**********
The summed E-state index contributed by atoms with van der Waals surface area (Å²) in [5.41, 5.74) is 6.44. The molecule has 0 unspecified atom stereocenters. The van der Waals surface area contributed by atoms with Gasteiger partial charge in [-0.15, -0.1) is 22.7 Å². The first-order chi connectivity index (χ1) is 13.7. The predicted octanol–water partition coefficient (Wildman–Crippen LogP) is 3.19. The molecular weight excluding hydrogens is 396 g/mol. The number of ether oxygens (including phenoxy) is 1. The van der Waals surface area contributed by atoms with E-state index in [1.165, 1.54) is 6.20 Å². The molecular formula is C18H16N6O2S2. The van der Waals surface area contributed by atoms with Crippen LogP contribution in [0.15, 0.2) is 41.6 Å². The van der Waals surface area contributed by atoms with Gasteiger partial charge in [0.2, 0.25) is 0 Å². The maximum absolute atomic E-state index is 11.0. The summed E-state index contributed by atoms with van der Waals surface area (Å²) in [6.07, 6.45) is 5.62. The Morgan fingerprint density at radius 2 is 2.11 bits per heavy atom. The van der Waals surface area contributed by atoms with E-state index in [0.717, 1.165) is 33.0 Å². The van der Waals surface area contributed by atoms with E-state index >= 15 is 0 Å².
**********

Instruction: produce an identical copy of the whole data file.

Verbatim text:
The summed E-state index contributed by atoms with van der Waals surface area (Å²) in [5.41, 5.74) is 6.44. The molecule has 0 unspecified atom stereocenters. The van der Waals surface area contributed by atoms with Gasteiger partial charge in [-0.15, -0.1) is 22.7 Å². The first-order chi connectivity index (χ1) is 13.7. The predicted octanol–water partition coefficient (Wildman–Crippen LogP) is 3.19. The molecular weight excluding hydrogens is 396 g/mol. The number of ether oxygens (including phenoxy) is 1. The van der Waals surface area contributed by atoms with E-state index in [1.165, 1.54) is 6.20 Å². The molecular formula is C18H16N6O2S2. The van der Waals surface area contributed by atoms with Crippen LogP contribution in [0.15, 0.2) is 41.6 Å². The van der Waals surface area contributed by atoms with Gasteiger partial charge in [0.2, 0.25) is 0 Å². The maximum absolute atomic E-state index is 11.0. The summed E-state index contributed by atoms with van der Waals surface area (Å²) in [6.07, 6.45) is 5.62. The Morgan fingerprint density at radius 2 is 2.11 bits per heavy atom. The van der Waals surface area contributed by atoms with E-state index in [0.717, 1.165) is 33.0 Å². The van der Waals surface area contributed by atoms with E-state index >= 15 is 0 Å².